Research Department: Molecular Biology Graduation Date: December 2018
Abstract: The Kelch (KLHL) family of genes plays a role in protein ubiquitination, trafficking, and intracellular signaling. Many Kelch family members are associated with E3 ligase/ Cullin-RING ubiquitin ligase (CRLs) complexes and have been identified as playing roles in skeletal muscle organization and function. A recent study identified Klhl4 as expressed in endothelial cells using unbiased single cell sequencing of mouse heart during cardiac development. These data suggest that Klhl4 may be associated with vascular development. To characterize the expression of Klhl4 in adult murine tissues, we performed RT-qPCR using a multi-tissue library, and found that Klhl4 was most highly expressed in brain, ventricle, atria, and adipose tissues. It was also more highly expressed in non-cardiomyocytes compared to isolated cardiomyocytes. To determine where Klhl4 localizes in vitro, we overexpressed a C-terminus FLAG-tag Klhl4 construct and transfected our vector in Cos-7 cells where we observed ubiquitous expression of Klhl4 throughout the cytoplasm. In contrast, N-terminus FLAG-tagged Klhl4 appeared to localize to fiber-like structures in C2C12 cells. In order to determine the in vivo role of Klhl4 we generated a knockout mouse using the Clustered Regularly Interspaced Short Palindromic Repeats/Cas-9 system (CRISPR/Cas-9) with a single-guide RNA (sgRNA) targeting exon 4 of Klhl4. We confirmed induction of indels at the Klhl4 locus by genotyping of our founder mice. Future studies will focus on generating and characterizing a complete Klhl4 knockout mouse to elucidate its in vivo role with a focus on vascular development and homeostasis.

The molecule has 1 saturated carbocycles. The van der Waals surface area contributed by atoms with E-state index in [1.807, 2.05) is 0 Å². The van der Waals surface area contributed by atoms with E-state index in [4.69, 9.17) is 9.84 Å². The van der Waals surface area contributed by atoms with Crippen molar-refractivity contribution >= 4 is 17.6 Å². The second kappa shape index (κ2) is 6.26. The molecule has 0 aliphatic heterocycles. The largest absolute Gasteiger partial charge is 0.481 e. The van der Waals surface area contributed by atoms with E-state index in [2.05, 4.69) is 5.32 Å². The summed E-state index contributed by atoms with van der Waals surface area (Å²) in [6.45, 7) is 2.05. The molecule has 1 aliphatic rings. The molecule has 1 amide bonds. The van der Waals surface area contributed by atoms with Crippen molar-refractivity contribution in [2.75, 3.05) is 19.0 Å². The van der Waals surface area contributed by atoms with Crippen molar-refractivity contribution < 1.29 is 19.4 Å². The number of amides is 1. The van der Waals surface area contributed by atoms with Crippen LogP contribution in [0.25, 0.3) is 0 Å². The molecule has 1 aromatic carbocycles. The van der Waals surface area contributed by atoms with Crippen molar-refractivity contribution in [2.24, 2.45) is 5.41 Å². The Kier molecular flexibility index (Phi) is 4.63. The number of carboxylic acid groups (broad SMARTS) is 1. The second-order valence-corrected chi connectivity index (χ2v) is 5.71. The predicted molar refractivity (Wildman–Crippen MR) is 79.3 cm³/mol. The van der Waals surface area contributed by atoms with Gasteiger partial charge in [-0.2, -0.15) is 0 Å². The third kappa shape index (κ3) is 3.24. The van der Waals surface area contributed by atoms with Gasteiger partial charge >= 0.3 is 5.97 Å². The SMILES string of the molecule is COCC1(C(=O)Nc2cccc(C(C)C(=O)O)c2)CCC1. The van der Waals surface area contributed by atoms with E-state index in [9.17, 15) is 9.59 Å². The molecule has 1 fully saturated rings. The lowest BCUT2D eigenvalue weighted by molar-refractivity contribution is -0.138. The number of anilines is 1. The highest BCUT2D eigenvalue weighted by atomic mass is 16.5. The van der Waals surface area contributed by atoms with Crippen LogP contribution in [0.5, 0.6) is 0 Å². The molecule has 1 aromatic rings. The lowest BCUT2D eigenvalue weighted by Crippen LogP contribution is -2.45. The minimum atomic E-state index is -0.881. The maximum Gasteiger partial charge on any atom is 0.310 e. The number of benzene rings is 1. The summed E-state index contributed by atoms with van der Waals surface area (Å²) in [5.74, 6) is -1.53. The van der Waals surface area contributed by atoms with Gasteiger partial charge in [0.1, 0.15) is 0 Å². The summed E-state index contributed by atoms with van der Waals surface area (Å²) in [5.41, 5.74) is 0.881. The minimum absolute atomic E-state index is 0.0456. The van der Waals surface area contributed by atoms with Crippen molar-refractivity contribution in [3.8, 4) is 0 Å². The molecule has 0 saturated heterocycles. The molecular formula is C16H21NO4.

"Green Fellows has taught me that the beauty of research is concealed in the pursuit of analytical thoughts to answer a fundamental question rather than the accumulation of fluency in performing tandem techniques related to your field of study."
What does research mean to you? My passion in research has always been in developmental biology– specifically in cardiac and muscle development. I have found that your interests in an unanswered question often leads to your pursuit of that topic in research. For me, cardiology was something that hits very close to home, so the Green Fellows had allowed me to learn as much as I can about the mechanisms of heart regeneration. The opportunities in the Olson lab have allowed for a palate of interest in the characterization of a novel protein gene that is robustly expressed in endothelial specific tissues. As a chemistry major, it was rewarding to go through the transition towards a very intense focus on molecular biology laboratory techniques. Green Fellows has taught me that the beauty of research is concealed in the pursuit of analytical thoughts rather than the accumulation of fluency in performing tandem techniques related to your field of study. Ultimately, my satisfaction from Green Fellows has been the progression of independence in thoroughly understanding the purpose behind many molecular techniques to ask and answer fundamental questions that pertained to my project.
Tell us about your journey. I was very overjoyed to have been accepted into such a prestigious program. At the orientation, I had already met with my laboratory PI and discussed the atmosphere and my project over the lab. I had little to no background in molecular biology research, so it was a sharp learning curve for me. Luckily, I was able to start a project with my post-doctorate fellow there.